For all the stridency of the ultra-urban critics and the small, but loyal congregations of New Wave fans in Washington, Philadelphia and so on, New Wave rock -- what was called punk until the PR companies took over -- has yet to gain any real hold on American popular taste. The spiritual home of New Wave is England, where the word "scuzzy" was practically invented for Sid Vicious' teeth, but where the New Musical Express (a kind of British Rolling Stone) could nevertheless proclaim the Sex Pistols the best group of 1977.
Despite the American audience's lack of interest in New Wave music, the critical claims for hose few whose albums have been released in this country have been fervid. In the 1978 Village Voice Pazz and Jop Critics' Poll, a stunning two-thirds of the Top 30 acts fell into the New Wave-to-rock 'n' roll revivalist spectrum, from the Ramones and Devo to Costello and the Stone (to Robert Christgau's credit, his introduction to the poll does not attmept to disguise his pro-punk prejudices). Of those 30, fewer that 10 have had or will have any substantial brush with the sales charts.
The New Wave is described as political, revolutionary, clash-conscious (to coin a pun); the British equivalent, according to one argument, of Spring-steen's blue collar-broken dreams vignettes. The phrase "new wave" itself implies a tidal upheaval, a sweeping away of old conventions.
Balderdash. Whatever may be the charms of New Wave -- and it is not without attraction -- it is neither political nor innovative. At its best it can be emotional, even cathartic: kinetic and irrestistible dance music It can be rhetorical -- it almost always is -- but the "politics" of rock are as specific as political slogans, and as subtle.
The Clash is a much-ballyhooed quartet whose second album, "Give 'Em Enough Rope" (Epic JE355-43) -- their first was never released in the United States -- reached the No. 4 slot on the afore-mentioned Pazz and Jop poll despite its recent release and virtual invisibility on radio station playlists. They kick off a very limited American tour Feb. 7 in Berkeley and hit Washington's Ontario Theater Feb. 15. Rolling Stone, Time magazine, the Voice and several other major publications have already covered the Clash or plan articles; they are, after the demise of the Sex Pistols, the leading contenders for punk celebrities of 1979.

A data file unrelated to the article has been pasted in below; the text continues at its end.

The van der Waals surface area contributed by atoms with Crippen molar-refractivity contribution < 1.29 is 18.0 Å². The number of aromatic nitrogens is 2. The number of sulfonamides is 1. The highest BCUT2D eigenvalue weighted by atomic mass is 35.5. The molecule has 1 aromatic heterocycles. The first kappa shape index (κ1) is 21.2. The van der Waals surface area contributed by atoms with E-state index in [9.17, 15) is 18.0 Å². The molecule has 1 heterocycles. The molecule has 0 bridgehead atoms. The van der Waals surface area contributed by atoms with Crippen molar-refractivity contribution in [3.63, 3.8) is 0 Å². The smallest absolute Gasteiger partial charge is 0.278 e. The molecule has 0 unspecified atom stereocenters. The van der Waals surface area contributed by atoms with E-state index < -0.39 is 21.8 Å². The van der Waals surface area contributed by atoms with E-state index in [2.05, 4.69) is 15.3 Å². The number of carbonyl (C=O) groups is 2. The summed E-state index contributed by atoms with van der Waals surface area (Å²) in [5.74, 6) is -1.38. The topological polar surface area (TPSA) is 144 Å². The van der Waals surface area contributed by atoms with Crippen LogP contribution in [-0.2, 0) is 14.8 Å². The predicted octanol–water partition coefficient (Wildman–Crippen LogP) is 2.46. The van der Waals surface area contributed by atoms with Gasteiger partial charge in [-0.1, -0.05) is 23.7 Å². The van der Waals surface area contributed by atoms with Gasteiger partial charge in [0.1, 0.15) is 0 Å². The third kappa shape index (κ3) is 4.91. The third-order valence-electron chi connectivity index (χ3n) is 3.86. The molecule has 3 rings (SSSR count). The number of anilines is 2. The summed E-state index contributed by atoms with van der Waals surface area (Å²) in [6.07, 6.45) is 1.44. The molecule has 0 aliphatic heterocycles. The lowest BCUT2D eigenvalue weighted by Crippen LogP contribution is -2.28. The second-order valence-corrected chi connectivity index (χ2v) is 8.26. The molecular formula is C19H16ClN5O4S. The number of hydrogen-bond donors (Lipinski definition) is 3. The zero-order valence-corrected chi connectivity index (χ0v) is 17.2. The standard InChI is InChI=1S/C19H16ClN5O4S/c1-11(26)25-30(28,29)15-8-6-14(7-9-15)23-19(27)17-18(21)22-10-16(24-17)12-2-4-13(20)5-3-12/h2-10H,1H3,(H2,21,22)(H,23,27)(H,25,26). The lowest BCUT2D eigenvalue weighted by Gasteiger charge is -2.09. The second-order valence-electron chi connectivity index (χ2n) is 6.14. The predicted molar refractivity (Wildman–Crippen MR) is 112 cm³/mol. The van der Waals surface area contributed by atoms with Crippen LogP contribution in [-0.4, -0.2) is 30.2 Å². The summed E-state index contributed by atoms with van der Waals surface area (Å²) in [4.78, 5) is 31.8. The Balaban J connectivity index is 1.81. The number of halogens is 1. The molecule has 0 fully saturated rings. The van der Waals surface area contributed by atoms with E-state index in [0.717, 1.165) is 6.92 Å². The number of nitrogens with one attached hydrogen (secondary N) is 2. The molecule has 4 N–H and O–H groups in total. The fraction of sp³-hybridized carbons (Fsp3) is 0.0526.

Is the Clash star material? The short answer to that, as they say, is maybe. The long answer is that, given time to learn to write, and given better production, and given the support of Columbia/Epic, and given a modiucum of air play, and given a powerful live show... maybe.
The album has two strikes against it. First, the lyrics are often unintelligible, and if you don't happen to be in a position to acquire a printed set of lyrics from the record company, you'll miss most of them; and second, much of the material, intelligible or not, is derivative, mundane and pretentious.
The offsetting virtues of the album are its better derivations, its unrefined energy, and a flavor of kiss-off defiance that is somehow contagious (in some cases, it tends to make the listener want to kiss off the turn table).
Probably the best cut on the album is the one motivated by genuine, personal anger rather than philosophical or hypothetical anger. "Safe European Home," an account of the group's illfated pilgrimage to Jamaica, owes much to the Who's anthemic "Won't Get Fooled Again," both in theme and melody. Hum the Clash lyrics to the rhythm of the end of the Who chorus -- "I went to the place where every white face/Was an invitation to robbery/And sitting here in my safe European home/I don't wanna go back thee again" -- and you have the general idea.
There is a beat noire about several of the other songs and a bleak humor which lends a peculiar conviction. In "All the Young Punks," a clear inheritance from Mott the Hoople turns bile-bitter; "All the young punks/Laugh your life cos there ain't much to cry for." A sardonically childlike singsong melody slashes through "Julie's in the Drug Squad," and an ominous, repetitive rhythm punches "Last Gang in Town": "The Crops hit the Stiffs and the Spikes whipped the Quiffs/So they're all looking round/For the last gang in town."
The picture the Clash paints of contemporary middle-and lower-class British society is noire, indeed. To give the Springsteen comparison momentary life, the black-and-white existence of the Clash and their fellow New Wavers (a metaphor already realized in the Stranglers' albums, among others) lacks even the neon promise of Asbury Park. The real reason that the Clash will never write "Born to Run," however, is simply that they lack the talent, and apparently lack the drive, to create an original vision. With all the social standards crashing about them, they are content to peddle a plastic Armageddon.